As we keep abreast of the overall business news, there is the constant reminder of the economic challenges we all face.
Spending has slowed, and more than ever consumers are being stingy with their disposable income and are only purchasing necessities.
In the meantime, media inform us that the economic tussle is now a normal part of doing business. No doubt you've seen headlines like, "Retail sales remain disappointing," “Company A posted lower income and revenue,” “Company B saw earnings plunge,” “Company C closing 22 more underperforming stores,” and “Mounting losses at Company D.”
Distressing headlines like these make company executives uncomfortable, and that might be a cue for all of us to examine our own operations before a possible future unknown shock materializes.
The gravity of today’s economic-related issues is creeping into sales and profit levels throughout most businesses in all markets. Furthermore, the near-term outlook appears to be even more challenging. This state of affairs can catch a company by surprise and send it into immediate panic if it does not have a Phase II program in place.
The first phase encompassed every cutback imaginable for a company to dramatically stop spending throughout its entire operational system. Many companies made it through tough times because they took immediate action early enough to maintain consistent operations. Most survived, but the cost cuts eventually dissolved over time. As the cycle continues, expenses are now beginning to creep up again.
Major cost reductions are typically initiated by corporate officers, who pass them down the line through the lower levels of management.
But as the cost cuts take place, confusion usually sets in as much information is unknown or withheld by management. Subsequently, it affects every factor in the workplace by changing gears on programs and people. This often causes risks in ongoing business due to morale deterioration among workers. Sales declines for any company today can be devastating.
Enhancing Phase II What is Phase II? Simply put, it is moving to the next level of retrenching a business’s operating channels. This time, there is a need for a different method of overhaul rather than just concentrating on across-the-board cost cuts.
Phase I served its purpose well by saving money with operating cuts. But to repeat this function again in Phase II would undermine sales and profit performance considerably. Cutting expenses too far could actually be more costly due to decreasing sales.
Therefore, it is time to focus on alternative areas in order to reconnect your business with the current trends. This could easily be accomplished by enhancing operational functions to repair any damage done from earlier cutbacks.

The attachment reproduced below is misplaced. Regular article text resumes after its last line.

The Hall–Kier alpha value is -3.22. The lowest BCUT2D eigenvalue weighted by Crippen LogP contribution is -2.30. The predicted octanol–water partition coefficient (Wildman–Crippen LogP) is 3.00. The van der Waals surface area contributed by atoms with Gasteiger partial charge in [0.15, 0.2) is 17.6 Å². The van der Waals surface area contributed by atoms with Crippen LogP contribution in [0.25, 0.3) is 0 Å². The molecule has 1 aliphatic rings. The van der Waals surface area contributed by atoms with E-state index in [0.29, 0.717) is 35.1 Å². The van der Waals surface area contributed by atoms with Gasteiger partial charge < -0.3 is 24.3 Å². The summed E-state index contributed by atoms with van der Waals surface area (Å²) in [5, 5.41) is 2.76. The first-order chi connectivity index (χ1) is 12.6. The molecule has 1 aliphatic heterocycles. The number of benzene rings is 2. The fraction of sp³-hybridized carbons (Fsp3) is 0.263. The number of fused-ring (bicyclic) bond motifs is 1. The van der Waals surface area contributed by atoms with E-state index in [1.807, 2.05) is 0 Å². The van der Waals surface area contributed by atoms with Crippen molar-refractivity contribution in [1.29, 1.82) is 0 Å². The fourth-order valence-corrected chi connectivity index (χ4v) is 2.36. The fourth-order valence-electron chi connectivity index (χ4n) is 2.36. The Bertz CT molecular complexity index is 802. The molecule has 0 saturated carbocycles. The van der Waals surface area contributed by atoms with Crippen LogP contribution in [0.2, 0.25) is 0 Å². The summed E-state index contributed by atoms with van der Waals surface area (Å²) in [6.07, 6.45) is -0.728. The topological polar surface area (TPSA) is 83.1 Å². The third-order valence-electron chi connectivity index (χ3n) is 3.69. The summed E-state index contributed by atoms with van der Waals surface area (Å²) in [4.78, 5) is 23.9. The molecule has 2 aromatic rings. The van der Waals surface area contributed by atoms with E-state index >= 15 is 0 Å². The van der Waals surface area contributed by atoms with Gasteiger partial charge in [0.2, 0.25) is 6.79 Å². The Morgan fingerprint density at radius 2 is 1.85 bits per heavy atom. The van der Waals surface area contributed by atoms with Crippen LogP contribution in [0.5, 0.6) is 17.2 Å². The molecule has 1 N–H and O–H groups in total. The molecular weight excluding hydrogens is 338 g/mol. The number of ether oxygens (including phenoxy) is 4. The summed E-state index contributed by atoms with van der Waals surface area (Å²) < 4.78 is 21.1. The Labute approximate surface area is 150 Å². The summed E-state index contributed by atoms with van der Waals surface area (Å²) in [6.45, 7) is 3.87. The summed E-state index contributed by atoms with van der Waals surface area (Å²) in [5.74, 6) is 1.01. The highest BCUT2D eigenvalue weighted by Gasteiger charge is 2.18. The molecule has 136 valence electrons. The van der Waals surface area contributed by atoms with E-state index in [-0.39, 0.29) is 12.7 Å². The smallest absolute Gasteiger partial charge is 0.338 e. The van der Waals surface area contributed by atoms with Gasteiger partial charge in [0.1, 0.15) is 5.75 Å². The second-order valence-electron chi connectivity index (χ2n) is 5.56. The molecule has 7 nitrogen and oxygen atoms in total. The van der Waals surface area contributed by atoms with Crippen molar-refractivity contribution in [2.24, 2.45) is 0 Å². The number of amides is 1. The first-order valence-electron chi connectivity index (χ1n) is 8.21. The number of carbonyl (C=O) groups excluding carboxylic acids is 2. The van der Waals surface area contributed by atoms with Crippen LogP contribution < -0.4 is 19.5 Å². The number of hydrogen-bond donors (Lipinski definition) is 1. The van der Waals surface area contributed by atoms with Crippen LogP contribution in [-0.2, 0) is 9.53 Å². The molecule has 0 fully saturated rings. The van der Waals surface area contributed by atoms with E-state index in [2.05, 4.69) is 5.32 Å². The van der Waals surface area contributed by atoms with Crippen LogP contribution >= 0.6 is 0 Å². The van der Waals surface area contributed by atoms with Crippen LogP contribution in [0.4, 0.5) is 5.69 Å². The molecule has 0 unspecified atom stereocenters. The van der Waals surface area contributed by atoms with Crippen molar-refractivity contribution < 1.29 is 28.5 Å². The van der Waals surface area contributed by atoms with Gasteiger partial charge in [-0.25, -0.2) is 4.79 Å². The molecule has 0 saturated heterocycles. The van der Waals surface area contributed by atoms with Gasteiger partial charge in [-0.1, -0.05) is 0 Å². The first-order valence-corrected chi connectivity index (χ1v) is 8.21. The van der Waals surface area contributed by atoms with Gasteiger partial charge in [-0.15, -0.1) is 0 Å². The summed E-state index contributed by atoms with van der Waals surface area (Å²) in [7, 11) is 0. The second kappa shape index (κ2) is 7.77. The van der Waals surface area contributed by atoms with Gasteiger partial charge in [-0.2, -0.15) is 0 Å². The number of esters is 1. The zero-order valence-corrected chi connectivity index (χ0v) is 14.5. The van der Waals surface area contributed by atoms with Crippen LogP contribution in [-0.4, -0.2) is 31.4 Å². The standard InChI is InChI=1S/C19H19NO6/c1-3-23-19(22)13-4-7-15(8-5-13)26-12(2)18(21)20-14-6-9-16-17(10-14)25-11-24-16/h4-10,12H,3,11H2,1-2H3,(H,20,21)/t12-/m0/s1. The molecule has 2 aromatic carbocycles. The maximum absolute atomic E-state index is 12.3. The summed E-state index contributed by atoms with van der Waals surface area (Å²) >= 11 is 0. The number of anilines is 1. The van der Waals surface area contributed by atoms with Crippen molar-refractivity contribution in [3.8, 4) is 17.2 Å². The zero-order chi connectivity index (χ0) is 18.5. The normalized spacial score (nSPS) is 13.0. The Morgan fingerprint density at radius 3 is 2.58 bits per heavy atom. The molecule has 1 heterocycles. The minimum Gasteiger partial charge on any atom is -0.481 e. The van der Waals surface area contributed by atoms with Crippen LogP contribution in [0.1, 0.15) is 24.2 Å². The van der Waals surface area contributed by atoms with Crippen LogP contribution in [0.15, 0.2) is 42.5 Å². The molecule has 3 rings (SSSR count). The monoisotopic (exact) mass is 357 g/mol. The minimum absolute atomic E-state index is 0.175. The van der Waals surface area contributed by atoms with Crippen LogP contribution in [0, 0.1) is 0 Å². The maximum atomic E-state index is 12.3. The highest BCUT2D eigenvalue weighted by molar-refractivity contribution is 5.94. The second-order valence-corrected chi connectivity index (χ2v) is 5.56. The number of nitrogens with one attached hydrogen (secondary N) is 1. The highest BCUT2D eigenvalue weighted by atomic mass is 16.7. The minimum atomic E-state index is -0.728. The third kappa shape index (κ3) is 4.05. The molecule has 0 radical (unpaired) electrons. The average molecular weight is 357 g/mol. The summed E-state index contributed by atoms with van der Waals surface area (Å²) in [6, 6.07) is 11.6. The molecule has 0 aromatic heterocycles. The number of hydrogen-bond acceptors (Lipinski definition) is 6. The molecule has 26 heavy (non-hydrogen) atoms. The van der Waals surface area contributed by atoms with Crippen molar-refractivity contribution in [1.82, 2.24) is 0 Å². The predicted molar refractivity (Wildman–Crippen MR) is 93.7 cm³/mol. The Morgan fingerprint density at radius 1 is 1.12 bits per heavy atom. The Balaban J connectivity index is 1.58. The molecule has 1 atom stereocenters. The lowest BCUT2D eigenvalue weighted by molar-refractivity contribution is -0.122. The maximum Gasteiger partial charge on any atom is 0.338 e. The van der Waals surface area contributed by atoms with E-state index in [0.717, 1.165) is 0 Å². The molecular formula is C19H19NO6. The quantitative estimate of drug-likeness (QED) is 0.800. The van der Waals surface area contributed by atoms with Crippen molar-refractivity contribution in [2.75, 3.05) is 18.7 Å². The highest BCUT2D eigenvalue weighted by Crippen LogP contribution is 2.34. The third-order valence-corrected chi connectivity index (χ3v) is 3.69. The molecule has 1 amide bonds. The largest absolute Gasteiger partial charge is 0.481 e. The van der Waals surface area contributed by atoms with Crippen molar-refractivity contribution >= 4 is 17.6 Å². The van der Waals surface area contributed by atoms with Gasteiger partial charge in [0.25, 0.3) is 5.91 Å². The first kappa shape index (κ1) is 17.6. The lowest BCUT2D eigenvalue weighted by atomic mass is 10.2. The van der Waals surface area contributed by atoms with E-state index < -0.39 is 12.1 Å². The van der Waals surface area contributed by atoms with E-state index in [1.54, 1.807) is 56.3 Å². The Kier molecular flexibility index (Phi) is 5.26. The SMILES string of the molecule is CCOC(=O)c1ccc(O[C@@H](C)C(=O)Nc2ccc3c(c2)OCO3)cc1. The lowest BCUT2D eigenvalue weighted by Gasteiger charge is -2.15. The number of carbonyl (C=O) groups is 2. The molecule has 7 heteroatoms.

Since companies managed to be led off one path and drawn onto another, sales growth became harmfully disrupted. Suppliers and retailers now find themselves with the challenge of putting the sales pieces together again.
This task won’t be easy because consumers are spending less due to economic woes and job worries. Nevertheless, businesses could still do more to get back in the game by managing other sectors of operations. Consider these 10 tips as a gateway into Phase II to enhance business operations:
* Repair your competitive position. The magic words today are “low prices.” If your competitor is $1.98, you shouldn’t be $2.89. It’s as simple as that.
* Fix customer service. This has been destroyed during Phase I cutbacks and is in desperate need of mending. Take this one very seriously.
* Adjust to customers’ needs. Always remember that customers buy what they want and not what you want them to buy. Go from there.
* Restore good salesmanship. Enthusiastic selling has gone astray. Re- energize salespeople and use new format ideas.
* Recuperate shrink loss. Get everyone back on the loss-prevention program.
* Boost employee commitment. Inspire workers at all levels to remain loyal to the tasks that keep the company healthy and jobs secure.
* Upgrade current products. Improve what you sell, and give consumers a new reason to buy your products. Put new life into your offerings and make them unique.
* Further elevate production and processing. Move to state-of-the-art mechanisms to increase productivity and reduce waste.
* Keep costs in check. You’ve already performed the cost-cutting process, now make sure they are operating efficiently.
* Apply motivational leadership. Encourage the workforce, and guide your team to victory by giving them full support.
Take a different perspective this time around in tackling economic challenges. Drive your business by using fresh ideas and transcending old methods instead of always taking the cut-and-chop approach. This is where the proper leadership level is vital.
(Ron Pelger is the owner of RonProCon, a consulting firm for the produce industry, and a member of the FreshXperts consortium of produce professionals. He can be reached by phone at 775/853-7056, by e-mail at email@example.com, or check his web site at www.power- produce.com.)